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Muslim group urges release of reporter

Delegation from US arrives in Baghdad

BAGHDAD -- A US Muslim advocacy group arrived in Baghdad yesterday to plead for the release of American hostage Jill Carroll, while an Iraqi official urged US forces to free six detained Iraqi women in a bid to save the journalist.

A deadline set by kidnappers, who threatened to kill Carroll unless US forces released all Iraqi women in military custody, passed late Friday with no word on her fate.

A delegation from the Council on American-Islamic Relations flew to Baghdad from Jordan in a bid to drum up momentum for Carroll's release. The 28-year-old was abducted Jan. 7 in a west Baghdad neighborhood.

''We are the only people who have come from outside of Iraq to call for Jill's release and we are very hopeful they will hear our message on behalf of American Muslims," Nadi Awad, the group's executive director said at Baghdad International Airport. ''Harming her will do [the kidnappers] no good at all. The only way is to release her."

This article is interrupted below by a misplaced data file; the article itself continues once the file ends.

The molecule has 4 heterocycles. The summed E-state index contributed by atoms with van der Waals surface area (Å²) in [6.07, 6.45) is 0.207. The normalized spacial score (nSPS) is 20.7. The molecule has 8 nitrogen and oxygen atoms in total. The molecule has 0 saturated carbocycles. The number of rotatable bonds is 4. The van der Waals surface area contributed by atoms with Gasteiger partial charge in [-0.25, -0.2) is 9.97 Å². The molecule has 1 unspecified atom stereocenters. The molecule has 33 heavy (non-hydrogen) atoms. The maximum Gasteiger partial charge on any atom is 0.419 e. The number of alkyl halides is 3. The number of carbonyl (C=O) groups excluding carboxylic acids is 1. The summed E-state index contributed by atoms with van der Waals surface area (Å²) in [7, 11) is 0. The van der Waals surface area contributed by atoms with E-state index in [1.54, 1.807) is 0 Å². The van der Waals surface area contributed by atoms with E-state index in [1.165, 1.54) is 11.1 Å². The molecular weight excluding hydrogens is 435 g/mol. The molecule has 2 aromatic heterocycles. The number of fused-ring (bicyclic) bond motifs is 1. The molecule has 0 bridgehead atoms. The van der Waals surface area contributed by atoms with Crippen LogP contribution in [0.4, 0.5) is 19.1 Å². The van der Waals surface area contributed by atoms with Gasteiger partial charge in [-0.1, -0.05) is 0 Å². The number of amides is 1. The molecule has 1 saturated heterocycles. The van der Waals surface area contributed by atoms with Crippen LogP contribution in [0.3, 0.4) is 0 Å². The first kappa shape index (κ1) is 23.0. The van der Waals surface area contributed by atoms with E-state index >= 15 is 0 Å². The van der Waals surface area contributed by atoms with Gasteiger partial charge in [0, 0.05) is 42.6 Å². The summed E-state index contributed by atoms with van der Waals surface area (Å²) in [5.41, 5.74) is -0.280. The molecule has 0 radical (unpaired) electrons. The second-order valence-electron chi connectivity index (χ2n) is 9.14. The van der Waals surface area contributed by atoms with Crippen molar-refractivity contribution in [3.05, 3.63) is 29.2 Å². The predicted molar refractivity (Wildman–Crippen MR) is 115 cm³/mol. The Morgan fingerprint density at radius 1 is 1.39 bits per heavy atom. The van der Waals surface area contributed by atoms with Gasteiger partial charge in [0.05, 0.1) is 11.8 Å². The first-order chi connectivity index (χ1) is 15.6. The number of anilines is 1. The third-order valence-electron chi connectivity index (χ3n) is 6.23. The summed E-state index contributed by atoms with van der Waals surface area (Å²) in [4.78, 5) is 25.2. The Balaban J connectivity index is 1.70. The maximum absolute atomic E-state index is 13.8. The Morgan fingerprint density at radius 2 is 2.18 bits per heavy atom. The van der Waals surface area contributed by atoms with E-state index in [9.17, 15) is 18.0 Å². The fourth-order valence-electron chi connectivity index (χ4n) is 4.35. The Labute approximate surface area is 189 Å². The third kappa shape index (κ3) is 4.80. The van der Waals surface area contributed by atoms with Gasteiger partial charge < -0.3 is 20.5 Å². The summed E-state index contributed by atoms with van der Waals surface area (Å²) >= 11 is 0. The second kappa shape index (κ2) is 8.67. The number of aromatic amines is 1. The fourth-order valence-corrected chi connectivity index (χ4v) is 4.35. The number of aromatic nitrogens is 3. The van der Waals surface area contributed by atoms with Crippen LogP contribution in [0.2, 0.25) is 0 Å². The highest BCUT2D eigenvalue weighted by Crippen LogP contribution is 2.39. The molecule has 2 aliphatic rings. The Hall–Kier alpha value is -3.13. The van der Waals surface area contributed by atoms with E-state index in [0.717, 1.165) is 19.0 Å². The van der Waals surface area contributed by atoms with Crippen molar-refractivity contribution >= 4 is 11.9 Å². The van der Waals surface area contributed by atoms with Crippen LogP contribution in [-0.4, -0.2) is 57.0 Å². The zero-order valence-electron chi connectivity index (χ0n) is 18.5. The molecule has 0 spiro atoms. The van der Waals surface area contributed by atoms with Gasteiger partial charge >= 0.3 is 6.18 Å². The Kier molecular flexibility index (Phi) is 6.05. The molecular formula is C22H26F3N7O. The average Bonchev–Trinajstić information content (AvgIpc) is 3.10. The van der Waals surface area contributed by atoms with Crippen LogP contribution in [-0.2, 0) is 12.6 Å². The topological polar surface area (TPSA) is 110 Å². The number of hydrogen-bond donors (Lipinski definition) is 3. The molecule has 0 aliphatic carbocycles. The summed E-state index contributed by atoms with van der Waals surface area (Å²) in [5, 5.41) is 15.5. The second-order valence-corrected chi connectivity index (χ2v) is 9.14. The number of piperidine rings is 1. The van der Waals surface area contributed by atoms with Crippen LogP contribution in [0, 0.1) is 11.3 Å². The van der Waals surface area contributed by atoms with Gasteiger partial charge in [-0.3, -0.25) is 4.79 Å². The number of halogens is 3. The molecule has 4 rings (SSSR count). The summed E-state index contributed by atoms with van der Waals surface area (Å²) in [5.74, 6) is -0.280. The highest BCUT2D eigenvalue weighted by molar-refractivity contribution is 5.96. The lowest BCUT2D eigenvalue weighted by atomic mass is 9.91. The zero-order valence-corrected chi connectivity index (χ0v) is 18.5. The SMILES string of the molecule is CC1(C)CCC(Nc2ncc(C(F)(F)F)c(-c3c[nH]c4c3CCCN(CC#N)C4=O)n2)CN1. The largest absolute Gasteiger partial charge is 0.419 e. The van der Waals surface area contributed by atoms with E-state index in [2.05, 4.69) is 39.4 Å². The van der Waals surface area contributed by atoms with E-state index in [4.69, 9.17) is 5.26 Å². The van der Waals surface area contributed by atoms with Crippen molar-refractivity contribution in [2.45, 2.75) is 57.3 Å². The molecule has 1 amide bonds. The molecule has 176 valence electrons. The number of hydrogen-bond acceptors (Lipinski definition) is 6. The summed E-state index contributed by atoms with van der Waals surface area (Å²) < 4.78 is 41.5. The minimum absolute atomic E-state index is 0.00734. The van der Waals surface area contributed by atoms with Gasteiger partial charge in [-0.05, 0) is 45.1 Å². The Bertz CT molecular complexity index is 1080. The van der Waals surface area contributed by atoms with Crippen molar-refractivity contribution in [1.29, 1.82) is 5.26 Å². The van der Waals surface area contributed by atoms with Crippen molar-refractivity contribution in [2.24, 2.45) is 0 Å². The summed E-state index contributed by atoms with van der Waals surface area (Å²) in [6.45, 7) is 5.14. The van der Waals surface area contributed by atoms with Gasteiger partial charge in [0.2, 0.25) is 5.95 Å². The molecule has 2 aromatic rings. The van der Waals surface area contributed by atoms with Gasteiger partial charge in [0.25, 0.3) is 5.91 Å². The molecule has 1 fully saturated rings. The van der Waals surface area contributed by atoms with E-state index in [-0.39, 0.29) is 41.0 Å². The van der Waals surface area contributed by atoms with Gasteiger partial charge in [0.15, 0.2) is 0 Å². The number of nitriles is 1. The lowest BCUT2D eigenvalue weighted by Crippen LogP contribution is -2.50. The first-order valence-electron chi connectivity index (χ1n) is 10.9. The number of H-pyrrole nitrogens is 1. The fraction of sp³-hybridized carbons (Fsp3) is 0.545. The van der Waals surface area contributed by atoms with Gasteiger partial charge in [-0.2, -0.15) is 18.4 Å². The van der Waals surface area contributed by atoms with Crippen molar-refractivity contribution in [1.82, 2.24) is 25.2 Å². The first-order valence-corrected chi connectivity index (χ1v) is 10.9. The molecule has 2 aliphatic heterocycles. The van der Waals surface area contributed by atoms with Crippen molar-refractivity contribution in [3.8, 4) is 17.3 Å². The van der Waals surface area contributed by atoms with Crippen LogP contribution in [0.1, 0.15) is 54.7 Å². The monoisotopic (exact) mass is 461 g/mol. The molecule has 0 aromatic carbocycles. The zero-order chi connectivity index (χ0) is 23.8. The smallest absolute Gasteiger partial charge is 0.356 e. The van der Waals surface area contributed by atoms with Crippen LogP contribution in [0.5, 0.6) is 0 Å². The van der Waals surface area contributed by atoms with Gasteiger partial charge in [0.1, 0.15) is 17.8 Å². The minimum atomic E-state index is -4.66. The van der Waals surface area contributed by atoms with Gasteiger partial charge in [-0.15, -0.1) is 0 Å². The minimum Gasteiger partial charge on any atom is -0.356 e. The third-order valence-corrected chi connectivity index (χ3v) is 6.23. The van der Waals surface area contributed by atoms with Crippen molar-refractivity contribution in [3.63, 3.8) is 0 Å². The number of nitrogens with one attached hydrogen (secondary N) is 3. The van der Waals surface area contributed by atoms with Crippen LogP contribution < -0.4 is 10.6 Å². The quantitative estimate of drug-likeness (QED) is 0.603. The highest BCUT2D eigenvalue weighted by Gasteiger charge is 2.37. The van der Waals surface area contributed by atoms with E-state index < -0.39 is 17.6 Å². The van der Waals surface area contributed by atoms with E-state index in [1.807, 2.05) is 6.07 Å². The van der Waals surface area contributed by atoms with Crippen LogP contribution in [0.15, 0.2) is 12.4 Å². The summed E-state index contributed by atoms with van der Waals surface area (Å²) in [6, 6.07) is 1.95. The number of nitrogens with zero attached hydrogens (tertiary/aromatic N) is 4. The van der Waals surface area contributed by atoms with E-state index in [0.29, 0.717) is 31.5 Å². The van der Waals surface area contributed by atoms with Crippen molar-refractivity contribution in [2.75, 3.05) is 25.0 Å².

Carroll grew up in Ann Arbor, Mich., and graduated from the University of Massachusetts. She worked as a reporting assistant for The Wall Street Journal before moving to Jordan and launching her freelance career in 2002, learning Arabic along the way. Most recently, she was working for The Christian Science Monitor, based in Boston.

Also yesterday, Deputy Justice Minister Busho Ibrahim Ali said Iraqi authorities have asked US authorities to release six of the nine Iraqi women in US military custody.

''I am making some contacts with the American side to hasten their release because this action might help hastening the release of the kidnapped journalist," Ali said.

Ali said he expected the detained women to be freed tomorrow or Tuesday, though he stressed their releases were not being arranged as part of an exchange for Carroll.

The US military, which has confirmed it has nine Iraqi women in detention on suspicion of activities related to terrorism, has declined to comment on whether any were soon to be freed.

American policy is not to negotiate with kidnappers, but US hostage situation specialists are chasing multiple leads to secure Carroll's freedom.

Circumstances surrounding Carroll's abduction are murky. Since her abduction, she has been seen only in footage obtained and aired by Al-Jazeera on Tuesday.

Her kidnappers, identified as a previously unknown group called The Revenge Brigade, set a 72-hour deadline Tuesday for the Iraqi women to be freed or they would kill the reporter. More than 240 foreigners have been taken captive since the US-led invasion that toppled Saddam Hussein, and at least 39 have been killed.

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